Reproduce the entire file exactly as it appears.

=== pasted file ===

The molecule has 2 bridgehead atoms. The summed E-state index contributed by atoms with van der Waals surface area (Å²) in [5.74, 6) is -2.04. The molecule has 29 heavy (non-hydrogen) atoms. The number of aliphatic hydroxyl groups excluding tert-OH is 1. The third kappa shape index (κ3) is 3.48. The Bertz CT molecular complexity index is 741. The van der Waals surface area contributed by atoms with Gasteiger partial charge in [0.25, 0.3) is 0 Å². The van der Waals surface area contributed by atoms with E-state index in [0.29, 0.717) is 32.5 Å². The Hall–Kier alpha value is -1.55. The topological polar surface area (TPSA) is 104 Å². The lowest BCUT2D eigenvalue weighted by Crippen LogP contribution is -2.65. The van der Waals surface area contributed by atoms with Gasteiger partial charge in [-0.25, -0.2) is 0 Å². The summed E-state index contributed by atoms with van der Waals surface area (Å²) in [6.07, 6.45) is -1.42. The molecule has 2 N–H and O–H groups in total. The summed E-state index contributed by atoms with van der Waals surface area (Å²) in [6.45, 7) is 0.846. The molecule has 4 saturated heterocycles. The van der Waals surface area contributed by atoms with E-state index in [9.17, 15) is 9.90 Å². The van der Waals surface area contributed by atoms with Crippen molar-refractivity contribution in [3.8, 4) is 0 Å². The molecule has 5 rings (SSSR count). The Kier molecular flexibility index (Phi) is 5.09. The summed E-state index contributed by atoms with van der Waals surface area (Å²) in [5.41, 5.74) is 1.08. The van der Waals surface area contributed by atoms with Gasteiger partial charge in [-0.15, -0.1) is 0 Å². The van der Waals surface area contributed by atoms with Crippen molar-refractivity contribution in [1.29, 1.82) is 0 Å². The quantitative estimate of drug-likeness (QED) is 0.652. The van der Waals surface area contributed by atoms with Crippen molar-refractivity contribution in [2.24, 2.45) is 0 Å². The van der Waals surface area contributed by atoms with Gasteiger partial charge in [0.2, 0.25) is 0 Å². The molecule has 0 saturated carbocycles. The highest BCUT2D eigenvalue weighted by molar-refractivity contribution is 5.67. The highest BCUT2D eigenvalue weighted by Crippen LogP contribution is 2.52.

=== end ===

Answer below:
The molecule has 2 bridgehead atoms. The summed E-state index contributed by atoms with van der Waals surface area (Å²) in [5.74, 6) is -2.04. The molecule has 29 heavy (non-hydrogen) atoms. The number of aliphatic hydroxyl groups excluding tert-OH is 1. The third kappa shape index (κ3) is 3.48. The Bertz CT molecular complexity index is 741. The van der Waals surface area contributed by atoms with Gasteiger partial charge in [0.25, 0.3) is 0 Å². The van der Waals surface area contributed by atoms with E-state index in [0.29, 0.717) is 32.5 Å². The Hall–Kier alpha value is -1.55. The topological polar surface area (TPSA) is 104 Å². The lowest BCUT2D eigenvalue weighted by Crippen LogP contribution is -2.65. The van der Waals surface area contributed by atoms with Gasteiger partial charge in [-0.25, -0.2) is 0 Å². The summed E-state index contributed by atoms with van der Waals surface area (Å²) in [6.07, 6.45) is -1.42. The molecule has 2 N–H and O–H groups in total. The summed E-state index contributed by atoms with van der Waals surface area (Å²) in [6.45, 7) is 0.846. The molecule has 4 saturated heterocycles. The van der Waals surface area contributed by atoms with E-state index in [9.17, 15) is 9.90 Å². The van der Waals surface area contributed by atoms with Crippen molar-refractivity contribution in [3.8, 4) is 0 Å². The molecule has 5 rings (SSSR count). The Kier molecular flexibility index (Phi) is 5.09. The summed E-state index contributed by atoms with van der Waals surface area (Å²) in [5.41, 5.74) is 1.08. The van der Waals surface area contributed by atoms with Gasteiger partial charge in [-0.15, -0.1) is 0 Å². The van der Waals surface area contributed by atoms with Crippen molar-refractivity contribution in [1.29, 1.82) is 0 Å². The quantitative estimate of drug-likeness (QED) is 0.652. The van der Waals surface area contributed by atoms with Crippen molar-refractivity contribution in [2.24, 2.45) is 0 Å². The van der Waals surface area contributed by atoms with Gasteiger partial charge in [0.2, 0.25) is 0 Å². The molecule has 0 saturated carbocycles. The highest BCUT2D eigenvalue weighted by molar-refractivity contribution is 5.67. The highest BCUT2D eigenvalue weighted by Crippen LogP contribution is 2.52.